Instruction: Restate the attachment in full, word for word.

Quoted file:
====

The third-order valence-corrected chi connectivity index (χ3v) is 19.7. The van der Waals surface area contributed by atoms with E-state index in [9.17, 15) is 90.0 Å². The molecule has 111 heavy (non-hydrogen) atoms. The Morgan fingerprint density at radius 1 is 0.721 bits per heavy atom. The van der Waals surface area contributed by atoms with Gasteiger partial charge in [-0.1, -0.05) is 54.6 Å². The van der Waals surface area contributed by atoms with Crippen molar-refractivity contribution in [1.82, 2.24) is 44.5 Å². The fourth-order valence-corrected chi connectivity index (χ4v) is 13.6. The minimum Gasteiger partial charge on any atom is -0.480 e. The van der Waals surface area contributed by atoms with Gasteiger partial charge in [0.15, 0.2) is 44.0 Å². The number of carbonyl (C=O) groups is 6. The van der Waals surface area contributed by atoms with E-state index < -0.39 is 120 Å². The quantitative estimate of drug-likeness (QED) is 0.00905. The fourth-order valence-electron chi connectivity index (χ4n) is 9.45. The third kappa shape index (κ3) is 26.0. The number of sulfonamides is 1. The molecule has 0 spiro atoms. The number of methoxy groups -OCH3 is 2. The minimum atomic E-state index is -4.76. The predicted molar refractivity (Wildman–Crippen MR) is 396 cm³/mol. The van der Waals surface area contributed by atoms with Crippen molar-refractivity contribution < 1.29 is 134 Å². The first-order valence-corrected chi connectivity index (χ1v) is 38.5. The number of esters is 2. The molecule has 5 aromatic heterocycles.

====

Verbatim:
The third-order valence-corrected chi connectivity index (χ3v) is 19.7. The van der Waals surface area contributed by atoms with E-state index in [9.17, 15) is 90.0 Å². The molecule has 111 heavy (non-hydrogen) atoms. The Morgan fingerprint density at radius 1 is 0.721 bits per heavy atom. The van der Waals surface area contributed by atoms with Gasteiger partial charge in [-0.1, -0.05) is 54.6 Å². The van der Waals surface area contributed by atoms with Crippen molar-refractivity contribution in [1.82, 2.24) is 44.5 Å². The fourth-order valence-corrected chi connectivity index (χ4v) is 13.6. The minimum Gasteiger partial charge on any atom is -0.480 e. The van der Waals surface area contributed by atoms with Gasteiger partial charge in [0.15, 0.2) is 44.0 Å². The number of carbonyl (C=O) groups is 6. The van der Waals surface area contributed by atoms with E-state index < -0.39 is 120 Å². The quantitative estimate of drug-likeness (QED) is 0.00905. The fourth-order valence-electron chi connectivity index (χ4n) is 9.45. The third kappa shape index (κ3) is 26.0. The number of sulfonamides is 1. The molecule has 0 spiro atoms. The number of methoxy groups -OCH3 is 2. The minimum atomic E-state index is -4.76. The predicted molar refractivity (Wildman–Crippen MR) is 396 cm³/mol. The van der Waals surface area contributed by atoms with Crippen molar-refractivity contribution < 1.29 is 134 Å². The first-order valence-corrected chi connectivity index (χ1v) is 38.5. The number of esters is 2. The molecule has 5 aromatic heterocycles.